WASHINGTON – Days after the government released its UFO report, Avi Loeb received a call from Harvard’s Department of Astronomy which sparked a series of unusual events.
An administrative assistant informed Loeb, a science professor at Harvard, that he was getting new funding for the research. And soon after, a billionaire visited Loeb on the porch of his house to question him about aliens.
“I’ve been in academia for about 40 years and was a department chair,” Loeb said. “I have never seen a situation where a faculty member gets funding without seeking it out and even meeting with the donor.”
The hunt for UFOs, or what is now officially called “unidentified aerial phenomena,” is hot these days, but too hot for college rooms. Loeb is trying to change that.
He is in a unique position to have both the credibility and the interest in applying real scientific methods to what has long been the domain of pseudoscience and hucksters.
His new project Galileo – named after the 17th-century Italian astronomer known for his use of telescopes and the controversy it sparked over his discoveries – plans to install an array of small telescopes around the world to observe the sky in the hopes of capturing even a single, high-resolution image of something “bizarre,” as Loeb puts it.
With the help of a number of other well-known astronomers who are committed to offering their expertise, the project plans to use artificial intelligence to help filter planes, drones, birds, and all that n is not strange.
“It is a win-win proposition because even though we find that these aerial phenomena are rare atmospheric effects that we do not expect, we are learning something new,” he said. “If there is something out there, we have to find out.”
There is never enough money to go around science, especially in a field like astronomy where experiments can cost billions because they require sending probes into space or building telescopes atop the remote mountains of the Chilean desert.
But Loeb is quick to note that the relatively modest $ 1.755 million he starts with comes from private sources, so he doesn’t take grants that would otherwise be spent, for example, on dark matter research – a topic that ‘He’s just as bizarre as aliens and a lot less relevant to everyday human life.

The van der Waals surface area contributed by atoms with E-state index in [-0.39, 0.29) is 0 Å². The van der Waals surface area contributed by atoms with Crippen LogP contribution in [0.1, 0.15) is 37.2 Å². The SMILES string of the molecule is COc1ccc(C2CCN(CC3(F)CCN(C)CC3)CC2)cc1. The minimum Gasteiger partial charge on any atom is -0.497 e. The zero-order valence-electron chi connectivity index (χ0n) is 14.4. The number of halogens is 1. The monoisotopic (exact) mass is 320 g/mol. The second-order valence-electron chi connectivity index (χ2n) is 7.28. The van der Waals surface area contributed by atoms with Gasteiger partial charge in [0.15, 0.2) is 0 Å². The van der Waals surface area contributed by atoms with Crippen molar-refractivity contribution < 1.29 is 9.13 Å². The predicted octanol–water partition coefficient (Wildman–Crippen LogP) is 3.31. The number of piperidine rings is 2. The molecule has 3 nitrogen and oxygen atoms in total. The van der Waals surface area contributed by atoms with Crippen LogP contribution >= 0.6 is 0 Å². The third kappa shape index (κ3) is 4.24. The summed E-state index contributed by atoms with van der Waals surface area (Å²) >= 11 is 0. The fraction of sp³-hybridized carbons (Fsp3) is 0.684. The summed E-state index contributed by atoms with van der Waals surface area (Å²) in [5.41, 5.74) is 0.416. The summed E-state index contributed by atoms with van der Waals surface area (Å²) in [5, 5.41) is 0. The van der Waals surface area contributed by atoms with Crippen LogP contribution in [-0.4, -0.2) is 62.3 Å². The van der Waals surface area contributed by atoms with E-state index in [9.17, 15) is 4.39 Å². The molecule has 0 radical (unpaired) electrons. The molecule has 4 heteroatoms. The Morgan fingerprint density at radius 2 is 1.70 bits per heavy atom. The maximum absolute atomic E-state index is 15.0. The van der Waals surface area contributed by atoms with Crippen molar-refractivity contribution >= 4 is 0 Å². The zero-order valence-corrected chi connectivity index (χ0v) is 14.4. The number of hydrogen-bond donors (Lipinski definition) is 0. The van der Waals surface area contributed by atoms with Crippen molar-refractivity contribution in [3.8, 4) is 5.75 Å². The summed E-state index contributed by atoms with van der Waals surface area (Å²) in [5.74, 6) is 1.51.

This is exactly the kind of research many have requested after the release of the Pentagon intelligence report in June, which found that the government could only explain one of 144 encounters with unidentified flying objects reported by pilots. military.
Advocates like Loeb and others argue that military and intelligence agencies have shown no interest in seriously investigating these phenomena and would not tell the public what they found, even if they did.
Loeb’s interest in the subject angered the mainstream astronomical community, despite widespread public interest. A third of Americans believe UFOs could be alien craft, according to Gallup.
He first became interested in the subject in 2017 when astronomers discovered ‘Oumuamua, the first known interstellar object seen in our solar system, which had an unusual appearance and behavior.
Loeb thought it might be some sort of alien device and has argued it publicly in scientific journals, (many) media appearances and a book, “Extraterrestrial: The First Sign of Intelligent Life Beyond Earth ”, which was released this year.
Other astronomers and physicists have called the work “a shocking example of sensationalist and unmotivated science”, “insult (to) honest scientific inquiry ”and wondered if he really believed his own theory or if he was just doing it for attention.
In private, some have wondered if he had lost his mind, had a midlife crisis, or if he was just letting his ego and all the publicity get the better of him.
But Loeb feels justified now that the Pentagon, the NASA administrator, senators, former CIA directors and former President Barack Obama admit to seeing things that cannot be easily explained.
“You have the cranks that say ‘nonsense’. Then you have the scientists saying, “See, you’ve got all these people talking nonsense, so we shouldn’t be engaging,” he said. “I don’t think being ignorant is a good idea.”
Loeb also can’t be easily fired – a rare scientist who has reached a position where he can afford to take risks and alienate his peers, but his research is still taken seriously.
He is one of the country’s best-known astronomers, was the longest-serving chairman of Harvard’s astronomy department, and held prestigious positions in the White House and top academic societies.
Notably, Harvard allows Loeb to use his Imprimatur for the Galileo Project, although he said it took some time to convince that what he intends to do is in fact only negative. basic observational astronomy, looking through telescopes to understand the universe.
“I was struck by the number of top astronomers and instrumentalists who said it was always something they thought about, but never thought they would get funding,” he said. -he declares. “I even got emails from center directors saying, ‘I agree with you, but I’m afraid to talk about it. “
Its funders include William Linton, the founder of a biotech company that is also at the forefront of research into the potential uses of psilocybin (the drug found in “magic mushrooms”) to treat the problems. psychiatrists, and billionaire Frank Laukien, the founder of a company that manufactures complex scientific instruments.
“Why must science be boring? Loeb said. “Here we are talking about a discovery that would change the history of mankind, so how dare we put it aside.”